Remember WWJD bracelets? True Love Waits pledges? See You at the Pole events? If so, you may have grown up in the 90's.
While I didn't grow up in an Evangelical household I did grow up in those circles. I had a bracelet, signed a pledge, and probably would have seen you at the pole, had I not been homeschooled. I knew everything that Addie spoke of in the beginning of her book.
What I don't know is...what was the point? I either missed it entirely or there truly isn't one to the book. Don't get me wrong, it was an enjoyable read, but several things stood out for me and bothered me.
First of all, the constant back and forth between first and second person wasn't just confusing but downright annoying. I've never seen a book written this way. When I saw that Addie studied creative nonfiction in college I realized that she was trying too hard to be creative in the writing of this book. It didn't work. Not only that, but at many points Addie was too good of a writer (is that possible?!) and used so many filler paragraphs that seemed more like a descriptive poem than a part of her story. Some descriptions went on and on and on and added no value to the story. Sometimes less really is more. The introduction of swearing halfway through the book didn't seem to fit either.
There wasn't much about Addie's parents or home life in this book. Quite frankly, from what I gathered from the book, is that she became a Jesus freak, not that she grew up in a household like that. She seemed to follow these crowds at school and immerse herself into this lifestyle. She chose this lifestyle herself.
Her life seems pretty ideal, albeit a bit lonely at times. So all of a sudden when she heads off to college and deems herself "broken" all because of a fairly tame high school breakup you wonder where that comes from.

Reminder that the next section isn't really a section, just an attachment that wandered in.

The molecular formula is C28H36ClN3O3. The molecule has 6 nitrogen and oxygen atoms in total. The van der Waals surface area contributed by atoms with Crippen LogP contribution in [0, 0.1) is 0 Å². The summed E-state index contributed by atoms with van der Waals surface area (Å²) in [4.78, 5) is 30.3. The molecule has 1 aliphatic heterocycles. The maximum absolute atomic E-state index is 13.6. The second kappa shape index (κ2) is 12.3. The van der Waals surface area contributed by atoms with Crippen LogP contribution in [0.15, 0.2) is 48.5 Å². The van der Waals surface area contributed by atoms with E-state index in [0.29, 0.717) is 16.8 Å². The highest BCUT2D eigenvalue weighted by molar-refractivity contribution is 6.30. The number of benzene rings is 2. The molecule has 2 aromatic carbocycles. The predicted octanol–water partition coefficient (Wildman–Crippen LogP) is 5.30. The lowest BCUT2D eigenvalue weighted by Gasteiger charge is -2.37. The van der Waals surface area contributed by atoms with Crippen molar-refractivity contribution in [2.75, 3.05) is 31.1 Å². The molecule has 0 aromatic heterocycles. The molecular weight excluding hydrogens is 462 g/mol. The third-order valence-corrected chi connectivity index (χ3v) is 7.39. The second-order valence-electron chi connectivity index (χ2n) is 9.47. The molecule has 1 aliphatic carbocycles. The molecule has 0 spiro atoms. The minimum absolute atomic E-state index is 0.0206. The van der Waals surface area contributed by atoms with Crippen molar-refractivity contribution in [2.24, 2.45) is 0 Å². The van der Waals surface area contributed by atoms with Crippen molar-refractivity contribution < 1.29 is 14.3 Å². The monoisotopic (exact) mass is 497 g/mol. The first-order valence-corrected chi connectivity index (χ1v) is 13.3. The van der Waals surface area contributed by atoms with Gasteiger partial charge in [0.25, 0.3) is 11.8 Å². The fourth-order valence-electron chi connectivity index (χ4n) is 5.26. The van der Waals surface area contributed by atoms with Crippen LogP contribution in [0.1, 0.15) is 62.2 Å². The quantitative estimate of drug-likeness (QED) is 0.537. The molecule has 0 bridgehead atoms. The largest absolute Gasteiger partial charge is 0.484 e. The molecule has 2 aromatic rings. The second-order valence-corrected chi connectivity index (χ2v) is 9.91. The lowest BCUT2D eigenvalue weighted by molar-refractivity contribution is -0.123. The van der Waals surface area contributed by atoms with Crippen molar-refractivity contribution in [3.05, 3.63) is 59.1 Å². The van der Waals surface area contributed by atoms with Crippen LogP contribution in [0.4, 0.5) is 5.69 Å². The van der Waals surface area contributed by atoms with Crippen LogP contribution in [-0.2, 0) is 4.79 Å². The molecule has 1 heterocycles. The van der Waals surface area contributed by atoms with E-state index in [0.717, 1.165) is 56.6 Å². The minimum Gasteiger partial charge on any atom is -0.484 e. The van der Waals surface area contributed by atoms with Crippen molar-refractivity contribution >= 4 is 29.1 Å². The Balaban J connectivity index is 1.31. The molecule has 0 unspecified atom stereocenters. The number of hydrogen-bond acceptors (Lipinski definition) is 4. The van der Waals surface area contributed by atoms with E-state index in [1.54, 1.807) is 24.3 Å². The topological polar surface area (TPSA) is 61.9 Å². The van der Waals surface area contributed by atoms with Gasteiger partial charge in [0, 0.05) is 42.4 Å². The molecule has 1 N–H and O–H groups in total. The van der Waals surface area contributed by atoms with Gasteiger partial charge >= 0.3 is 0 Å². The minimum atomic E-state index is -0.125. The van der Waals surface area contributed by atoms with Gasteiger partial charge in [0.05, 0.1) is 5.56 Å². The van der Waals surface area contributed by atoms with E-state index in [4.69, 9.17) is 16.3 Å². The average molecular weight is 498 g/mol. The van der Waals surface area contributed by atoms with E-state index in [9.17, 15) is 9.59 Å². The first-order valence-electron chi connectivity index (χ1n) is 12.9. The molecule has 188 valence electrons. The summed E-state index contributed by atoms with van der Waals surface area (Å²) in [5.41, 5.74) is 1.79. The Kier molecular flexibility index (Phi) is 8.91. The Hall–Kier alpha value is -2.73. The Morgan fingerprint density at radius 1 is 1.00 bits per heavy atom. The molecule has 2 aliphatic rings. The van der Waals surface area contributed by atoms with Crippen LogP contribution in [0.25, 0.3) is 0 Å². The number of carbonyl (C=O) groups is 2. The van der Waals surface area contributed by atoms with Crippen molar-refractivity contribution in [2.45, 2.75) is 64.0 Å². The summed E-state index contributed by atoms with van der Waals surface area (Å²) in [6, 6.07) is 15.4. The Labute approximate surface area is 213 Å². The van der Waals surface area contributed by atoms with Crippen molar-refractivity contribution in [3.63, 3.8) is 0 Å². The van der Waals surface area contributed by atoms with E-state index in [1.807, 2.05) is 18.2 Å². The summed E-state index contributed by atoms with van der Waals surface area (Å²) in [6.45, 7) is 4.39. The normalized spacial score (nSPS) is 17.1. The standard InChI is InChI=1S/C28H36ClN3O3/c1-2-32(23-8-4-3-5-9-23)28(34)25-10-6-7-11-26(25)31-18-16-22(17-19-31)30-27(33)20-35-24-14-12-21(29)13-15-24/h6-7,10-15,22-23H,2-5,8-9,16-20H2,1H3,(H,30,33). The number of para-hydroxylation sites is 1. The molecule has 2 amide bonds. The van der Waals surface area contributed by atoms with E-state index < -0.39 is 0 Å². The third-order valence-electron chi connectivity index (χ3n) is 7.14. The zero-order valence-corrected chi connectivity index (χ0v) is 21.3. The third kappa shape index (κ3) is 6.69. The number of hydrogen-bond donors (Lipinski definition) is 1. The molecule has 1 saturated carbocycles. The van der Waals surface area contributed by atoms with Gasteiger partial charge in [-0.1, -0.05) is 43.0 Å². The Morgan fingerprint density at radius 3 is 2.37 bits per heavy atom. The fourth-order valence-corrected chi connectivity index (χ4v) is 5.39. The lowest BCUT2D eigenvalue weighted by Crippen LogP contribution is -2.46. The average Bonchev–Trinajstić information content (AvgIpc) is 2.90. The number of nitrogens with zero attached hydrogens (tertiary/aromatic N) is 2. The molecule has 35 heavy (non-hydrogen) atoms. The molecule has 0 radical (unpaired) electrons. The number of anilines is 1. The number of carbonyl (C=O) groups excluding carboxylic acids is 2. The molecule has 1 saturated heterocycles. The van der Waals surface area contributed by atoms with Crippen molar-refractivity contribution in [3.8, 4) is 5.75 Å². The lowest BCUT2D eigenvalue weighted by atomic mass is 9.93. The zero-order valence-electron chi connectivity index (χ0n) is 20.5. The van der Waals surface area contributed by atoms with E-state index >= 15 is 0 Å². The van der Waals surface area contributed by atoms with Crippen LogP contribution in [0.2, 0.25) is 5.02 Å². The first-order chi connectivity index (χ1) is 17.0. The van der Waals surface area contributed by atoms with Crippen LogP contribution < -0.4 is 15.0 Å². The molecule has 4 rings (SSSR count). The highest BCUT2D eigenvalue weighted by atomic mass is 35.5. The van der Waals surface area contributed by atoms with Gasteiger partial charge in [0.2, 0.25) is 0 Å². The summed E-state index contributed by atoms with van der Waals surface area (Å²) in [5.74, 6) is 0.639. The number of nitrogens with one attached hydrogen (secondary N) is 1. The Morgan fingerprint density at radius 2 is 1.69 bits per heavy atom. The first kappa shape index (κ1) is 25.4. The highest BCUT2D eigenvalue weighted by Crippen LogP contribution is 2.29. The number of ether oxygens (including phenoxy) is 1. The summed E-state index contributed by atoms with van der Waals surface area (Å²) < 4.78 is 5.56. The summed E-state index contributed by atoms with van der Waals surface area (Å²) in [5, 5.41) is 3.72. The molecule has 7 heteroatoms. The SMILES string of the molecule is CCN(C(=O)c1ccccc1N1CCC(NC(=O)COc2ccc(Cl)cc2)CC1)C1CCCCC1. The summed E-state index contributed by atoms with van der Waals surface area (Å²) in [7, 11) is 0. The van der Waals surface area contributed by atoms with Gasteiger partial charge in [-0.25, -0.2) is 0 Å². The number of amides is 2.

While I applaud her for her honestly throughout the next several chapters detailing some struggles in life, I felt like she blamed her religious upbringing for them, when they are struggles that people from all walks of life deal with (and aren't even all that bad, really, compared to most).
The therapy sessions at the end of the book are what knocked me off my rocker. Rehashing old boyfriend issues as a cause of your life struggles is so "politically correct".
After finishing the book I'm still confused. Was it a book about how her religion and boyfriend caused her depression as an adult? Or was it just a memoir, showcasing the different stages of life? I, like other reviewers, feel like this is two books in one...the first half which I could relate to greatly, dealing with the 90's "WWJD" movement and then the second half where she deals with marriage, depression, and motherhood; possibly blaming the latter on the first and losing many reads with that conclusion?
I read it in an evening and did find it interesting. I think many 90's kids could relate to the beginning of the book.
Disclaimer: This book was given to me by Blogging for Books in exchange for my honest review.